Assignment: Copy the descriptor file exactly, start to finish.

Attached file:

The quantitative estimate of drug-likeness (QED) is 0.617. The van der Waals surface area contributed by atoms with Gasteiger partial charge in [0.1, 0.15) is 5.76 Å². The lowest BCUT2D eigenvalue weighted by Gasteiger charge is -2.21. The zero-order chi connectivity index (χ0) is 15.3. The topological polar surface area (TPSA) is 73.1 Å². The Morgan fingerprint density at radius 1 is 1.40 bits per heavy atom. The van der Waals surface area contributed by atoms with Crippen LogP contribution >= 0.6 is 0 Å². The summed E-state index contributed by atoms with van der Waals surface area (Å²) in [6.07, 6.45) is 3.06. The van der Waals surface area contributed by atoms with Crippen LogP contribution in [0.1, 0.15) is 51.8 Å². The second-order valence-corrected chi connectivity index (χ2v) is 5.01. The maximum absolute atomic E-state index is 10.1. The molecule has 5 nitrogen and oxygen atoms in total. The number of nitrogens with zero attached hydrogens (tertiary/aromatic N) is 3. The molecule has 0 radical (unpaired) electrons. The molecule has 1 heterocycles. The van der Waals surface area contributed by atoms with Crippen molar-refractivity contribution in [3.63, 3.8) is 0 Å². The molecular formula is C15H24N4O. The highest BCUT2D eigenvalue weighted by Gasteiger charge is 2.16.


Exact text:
The quantitative estimate of drug-likeness (QED) is 0.617. The van der Waals surface area contributed by atoms with Gasteiger partial charge in [0.1, 0.15) is 5.76 Å². The lowest BCUT2D eigenvalue weighted by Gasteiger charge is -2.21. The zero-order chi connectivity index (χ0) is 15.3. The topological polar surface area (TPSA) is 73.1 Å². The Morgan fingerprint density at radius 1 is 1.40 bits per heavy atom. The van der Waals surface area contributed by atoms with Crippen LogP contribution >= 0.6 is 0 Å². The summed E-state index contributed by atoms with van der Waals surface area (Å²) in [6.07, 6.45) is 3.06. The van der Waals surface area contributed by atoms with Crippen LogP contribution in [0.1, 0.15) is 51.8 Å². The second-order valence-corrected chi connectivity index (χ2v) is 5.01. The maximum absolute atomic E-state index is 10.1. The molecule has 5 nitrogen and oxygen atoms in total. The number of nitrogens with zero attached hydrogens (tertiary/aromatic N) is 3. The molecule has 0 radical (unpaired) electrons. The molecule has 1 heterocycles. The van der Waals surface area contributed by atoms with Crippen molar-refractivity contribution in [3.63, 3.8) is 0 Å². The molecular formula is C15H24N4O. The highest BCUT2D eigenvalue weighted by Gasteiger charge is 2.16.